Looming election presses Tory MPs to swallow sore Brexit measures


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Good morning. The UK government is bringing forward a new bill on the Northern Ireland protocol today, setting up what may be months of clashes with the EU, the House of Lords and its own MPs. I dig into all that in today’s newsletter. Share your thoughts with me at the below email address.


Inside Politics is edited by Georgina Quach. Follow Stephen on Twitter @stephenkb and please send gossip, thoughts and feedback to insidepolitics@ft.com.


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Clause for alarm

The government’s proposed new legislation that would allow the UK to ignore parts of the Northern Ireland protocol will be introduced in the House of Commons this afternoon.

Don’t worry, this isn’t going to be yet another Inside Politics in which I talk about why I think the government’s position is just bluff and bluster. Instead, today we’re going to talk about the bill’s prospects of becoming law at all.

In September 2020, Boris Johnson’s government brought forward the UK Internal Market bill, which dealt with trade between Great Britain and Northern Ireland. When the bill became law, breaching the UK’s treaty obligations under international law “in a limited and specific way”, as Northern Ireland secretary Brandon Lewis put it, more than 20 Conservative MPs were absent without leave. Back then, of course, rebelling against Johnson’s government was a much more daunting prospect. Johnson’s two Downing Street reboots were still to come, and his government was still being talked about as if it would dominate politics for a decade.

Would-be rebels weren’t as well organised as they are today, either. The Financial Times’s Westminster team got hold of a Tory memo making the case against the bill: something not unheard of in Westminster but certainly something that had gone out of vogue in autumn 2020.

However, while this prime minister is in a weaker position, the office of the prime minister is in a stronger one. Why? Because the passage of the Dissolution and Calling of Parliament Act means that the right to call an election is now back in the hands of the executive. Johnson can use the threat of an election — at a time when the government is behind in polls, and last month’s elections in Australia and last night’s first round in France show that it is not a good moment for incumbent governments full stop — to cow his MPs into voting for difficult measures, an option that wasn’t available to him in 2022.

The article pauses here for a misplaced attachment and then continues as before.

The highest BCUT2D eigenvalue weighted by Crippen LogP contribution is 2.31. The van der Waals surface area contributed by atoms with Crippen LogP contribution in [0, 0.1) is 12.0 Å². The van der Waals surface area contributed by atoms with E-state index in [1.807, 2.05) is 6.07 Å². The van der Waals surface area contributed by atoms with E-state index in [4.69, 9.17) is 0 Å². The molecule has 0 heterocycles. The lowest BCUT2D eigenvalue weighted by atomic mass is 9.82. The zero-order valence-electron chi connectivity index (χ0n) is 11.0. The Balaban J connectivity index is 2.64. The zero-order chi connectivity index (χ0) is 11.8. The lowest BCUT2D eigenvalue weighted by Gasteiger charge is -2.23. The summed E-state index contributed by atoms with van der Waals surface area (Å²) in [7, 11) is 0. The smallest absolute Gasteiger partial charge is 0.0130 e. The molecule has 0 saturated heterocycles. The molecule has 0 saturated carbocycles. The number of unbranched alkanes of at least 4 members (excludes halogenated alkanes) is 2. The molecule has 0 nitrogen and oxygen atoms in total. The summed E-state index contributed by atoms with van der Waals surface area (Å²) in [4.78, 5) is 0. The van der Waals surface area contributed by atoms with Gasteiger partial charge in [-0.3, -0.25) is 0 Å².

So it’s hard to say with any real confidence which will win out. Certainly from a short round of phone calls yesterday, my impression is that there are enough potential rebels to defeat the government. But the gap between “considering” rebelling and actually rebelling can be large.

Peering in

The government’s bigger immediate problem is in the House of Lords. Peers can, if they chose, vote down the legislation because it wasn’t in the government’s manifesto. (In many ways, quite the reverse happened: Johnson went to the country in 2019 lauding his great Brexit deal, not saying that his deal was so flawed it would require three years of political stand-offs and a little light lawbreaking to fix.)

Sir Keir Starmer’s Labour party has been strikingly and markedly reluctant to use its strength in the House of Lords. This is much to the frustration of the Liberal Democrats, who like Labour have a much stronger position in the upper house than they do in the House of Commons.

But Starmer does care a lot about Northern Ireland. He lived there for a time. He has visited regularly as leader, including last week, when he spent two days in Dublin and Belfast. Given that no one who lives in Northern Ireland can vote for him or his party and the number of votes to be had on the issue is so small as to be practically non-existent, this may be a rare occasion in which the Labour leader is willing to make prolonged trouble for the Conservative government in the Lords.

For further info, the FT’s legal commentator, David Allen Green, dissects the Northern Ireland protocol in this video, and our documentary below sheds light on the divisions felt by Northern Irish people on the ground.

Now try this

The PlayStation 5 remains a coveted object for many gamers thanks to shortages and supply bottlenecks, something that Leo Lewis writes about wittily and well here.

I don’t have all that much to add here, other than that Leo’s article is good fun and that promoting it is a rare opportunity to brag about the fact I am one of the lucky few to have got hold of a PS5. At the moment I am making my way through Horizon Forbidden West, albeit very slowly. It’s very beautiful — and the loading times astonishingly swift.

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